Born March 22, 1929, Vienna, Austria
The moon glistened on the river Weser as our long column of Centurion tanks made its way back to our barracks at Luneberg. We were passing through Hamlin, the very same town that gained fame through the stories of the Pied Piper who rid it of a rat infestation many centuries ago. The street was lined with neat houses and manicured lawns to our right and the river to our left. We rumbled along, the tank tracks clattering on the cobbled streets and shattering the still of the evening. Here and there lights flickered on as homeowners drew back curtains to see what the noise was all about. We were not welcome guests there. It was late in the summer of 1952 and the conclusion of a month-long Rhine army maneuver.
My thoughts of the Pied Piper were abruptly interrupted by Dinger Bell, our driver.“Fred, what’s that sign down there on the lawn?” he asked me. “What does it say?” Knowing that I knew some German, he was always asking me to translate something for him. I don’t think it was his thirst for knowledge that led him to ask but more likely the boredom of being stuck in the driver’s compartment.
I took a look. The sign read “Betreten Verboten.” “Oh, it just means keep off the grass,” I answered.
“Thanks,” he laughed.
As I took a further look at the neat oval cast-iron sign with its raised letters, it triggered a memory I had long thought dead. Like an odor or a familiar sound, the sight of something stored in your memory bank has the power to transport you through time to recapture a moment. That was the effect that sign had on me.
I could feel the frustration and rage rising within me. I was again that nine year-old-boy in Vienna returning home from school. As usual, I took the short-cut through the park. What used to be fun—coming home with my classmates—had turned into a daily nightmare. These were the same kids with whom I grew up and with whom I had played all the time. But since the Anschluss they had all been enlisted into various Nazi groups. The poison spread within them. At first they just distanced themselves from me, shunning me; later they turned to name-calling, taunting, pushing, and shoving. On the particular occasion the sign had triggered the memory of, the taunting became more physical. One of the boys ripped my school satchel off my back and threw it on the grass. They all laughed as they ran away.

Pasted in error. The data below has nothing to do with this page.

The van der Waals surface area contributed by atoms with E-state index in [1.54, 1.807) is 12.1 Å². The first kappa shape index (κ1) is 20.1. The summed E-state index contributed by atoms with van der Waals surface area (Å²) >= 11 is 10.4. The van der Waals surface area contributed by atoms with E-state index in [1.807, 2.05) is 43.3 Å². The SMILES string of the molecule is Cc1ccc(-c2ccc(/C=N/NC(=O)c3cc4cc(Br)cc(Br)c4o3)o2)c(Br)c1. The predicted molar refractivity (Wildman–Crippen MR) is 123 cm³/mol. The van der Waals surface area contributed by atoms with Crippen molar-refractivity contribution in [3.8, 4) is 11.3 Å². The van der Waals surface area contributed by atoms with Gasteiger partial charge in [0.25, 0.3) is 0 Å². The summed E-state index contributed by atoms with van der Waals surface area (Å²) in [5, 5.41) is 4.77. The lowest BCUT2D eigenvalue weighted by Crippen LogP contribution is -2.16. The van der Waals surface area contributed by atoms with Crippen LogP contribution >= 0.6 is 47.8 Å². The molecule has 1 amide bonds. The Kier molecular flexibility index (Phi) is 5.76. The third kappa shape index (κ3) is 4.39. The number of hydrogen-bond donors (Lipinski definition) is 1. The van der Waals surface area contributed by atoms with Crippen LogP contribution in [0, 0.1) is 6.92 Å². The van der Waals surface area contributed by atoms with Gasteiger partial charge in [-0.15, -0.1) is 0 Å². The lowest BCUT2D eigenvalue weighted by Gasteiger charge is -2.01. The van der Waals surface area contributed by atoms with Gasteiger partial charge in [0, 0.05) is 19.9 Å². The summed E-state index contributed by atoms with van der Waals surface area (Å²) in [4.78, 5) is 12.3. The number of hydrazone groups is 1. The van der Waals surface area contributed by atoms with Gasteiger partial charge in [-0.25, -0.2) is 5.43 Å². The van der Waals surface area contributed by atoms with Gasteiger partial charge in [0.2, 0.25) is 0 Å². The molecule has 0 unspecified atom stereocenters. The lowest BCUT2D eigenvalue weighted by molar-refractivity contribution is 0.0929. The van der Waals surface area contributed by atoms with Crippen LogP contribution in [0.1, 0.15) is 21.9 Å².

As I stepped over the small railing surrounding the grassy area to retrieve my satchel, a policeman suddenly materialized, seemingly out of nowhere. He must have been there and witnessed the whole scene and probably enjoyed it, too. Now it was time for him to have some fun. He caught me by the scruff of my neck, dragged me on to the pathway, and gave me a harsh dressing-down.
“Don’t they teach Jew boys how to read?” he said, pointing to the sign. He then took down my name and address. Several days later, my mother received a letter ordering her to come to school. She came to our classroom. As was the custom, students were to stand up when an adult entered the classroom out of respect for our elders. We all stood up as my mother entered.
“Sit down at once,” the teacher barked at us. “You don’t need to stand up for her.” He then went into a lengthy diatribe about the lack of respect Jews seem to have for the beauty of Vienna’s parks.